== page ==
that I ID'd for him from his proud as punch photos here, as being regummed - so what does he do - he returns them for a refund, goes right out and cheerfully does it again! And AGAIN. http://www.stampboards.com/viewtopic.php?f=26&t=9464
Folks like you are doubtless the proud owner of what he returned.
Good German regums are incredibly
hard to pick, and 99%
of collectors (and a decent chunk of dealers) cannot
, which is why for 30 years I have urged folks to collect MLH pre war - or FU.
During my 30 years in stamp dealing, I have consistently said and typed this:Anyone insisting on MUH for pre-war stamps from ANYWHERE has rocks in their head, and/or has far more money than sense.
Anyone who chooses to aim for the far earlier KGV era in MUH
has twice as many rocks.
And as for KEVII and QV "MUH" high value issues .. I will not even waste words commenting on those. FACT
- It is now 74 years ago
since the initial KGVI stamps were issued.FACT
- No-one then collected single stamps then without
hinging them. It was in fact basically impossible to do. NO
Hagners, ShowGard mounts or hingeless albums back then. FACT
re-gumming in Germany costs a few $$s a stamp. Large firms do many 1000s a day. It is quite legal. FACT
- 99% of collectors (and more than 50% of "dealers") would not be able to pick a good German re-gum if it jumped up and bit them on the posterior. FACT
- When you buy LIGHT hinged
not only can you realistically hope
to get complete, but in the case of Australia pre-war will cost you about one THIRD
as much. FACT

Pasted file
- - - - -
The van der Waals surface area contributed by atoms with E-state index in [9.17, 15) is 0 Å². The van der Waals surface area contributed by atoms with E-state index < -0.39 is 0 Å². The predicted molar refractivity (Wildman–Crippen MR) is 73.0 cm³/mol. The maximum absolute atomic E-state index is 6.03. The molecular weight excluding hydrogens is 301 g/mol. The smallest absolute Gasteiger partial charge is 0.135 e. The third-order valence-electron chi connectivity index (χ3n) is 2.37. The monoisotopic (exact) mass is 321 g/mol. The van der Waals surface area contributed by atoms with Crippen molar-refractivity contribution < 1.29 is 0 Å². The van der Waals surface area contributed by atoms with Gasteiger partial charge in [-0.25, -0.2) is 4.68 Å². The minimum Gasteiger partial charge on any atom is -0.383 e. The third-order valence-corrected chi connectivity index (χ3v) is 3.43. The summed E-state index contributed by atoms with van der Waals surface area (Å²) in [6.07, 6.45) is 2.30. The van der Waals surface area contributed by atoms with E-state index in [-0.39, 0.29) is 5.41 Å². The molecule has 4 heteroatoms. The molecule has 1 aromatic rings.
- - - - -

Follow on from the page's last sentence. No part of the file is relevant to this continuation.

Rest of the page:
- Whenever you or your family sell a fresh MLH collection, the dealer will value it as a fresh MLH set. There will be likely be an actual profit involved. The owners of 99.99999% of "MUH" collections being sold of pre-war era are given the great news they have a ton of re-gums among them. And lose their shirt. If you want to leave that distasteful legacy to your family - it is a free world of course. FACT
- If there is a differential of say 300% between light hinged and unhinged in top end Roos (as there is now for most of them) that difference WILL grow closer as the years go on. It may settle at double - who knows, but if it does the "MUH" buyer has lost a fortune compared to having bought MLH. FACT
- I have never heard of anyone paying to regum a stamp and then hinging it. Seems a pretty simple concept to grasp. Buying attractive MLH, you have that worry taken away entirely.
Seems like a no brainer to me. (Personally in this climate, Fine USED
is my choice whenever anyone actually asks me - it will cost you a TON less than hinged - about $20,000 less
for an Australian collection, and fox/tone less.)
A really SMART line in the sand is to decide for the QE2 era (or Post War if you prefer) collect MUH
as they are pretty available, and are generally not a great deal dearer than LH. Indeed from 70s on, there is essentially no premium for MUH.
Pre-QE2 or pre-war only
collect HINGED (or far wiser still - used
) is my frequent advice.
Hundreds of clients over the years have thanked me for this advice, as it ensures collecting is more doable re completion, and certainly FAR
more affordable. Clearly I make MORE money selling MUH pre-war of course, and this advice above is against my best fiscal interests - but it is what I FIRMLY believe.
I've had HUNDREDS of folks selling me stamps that have been sold to them as "MUH" by shonk dealers,
or the army of fly-by-nighters on ebay etc - at 3 or 4 or 5 times the hinged price.
Now we are in an era where dealers are paying
over $25,000 for single MUH Roos, hinged and VFU copies of them look awful good policy, to those who have decided to follow my advice.
But, what would an experienced dealer know - stamp "investors" are always far, far smarter in my experience. Until
it comes time to sell that is.
Glen StephensNotice any mention of hinging or otherwise on this pretty Roo pair from the Royal Collection I sold?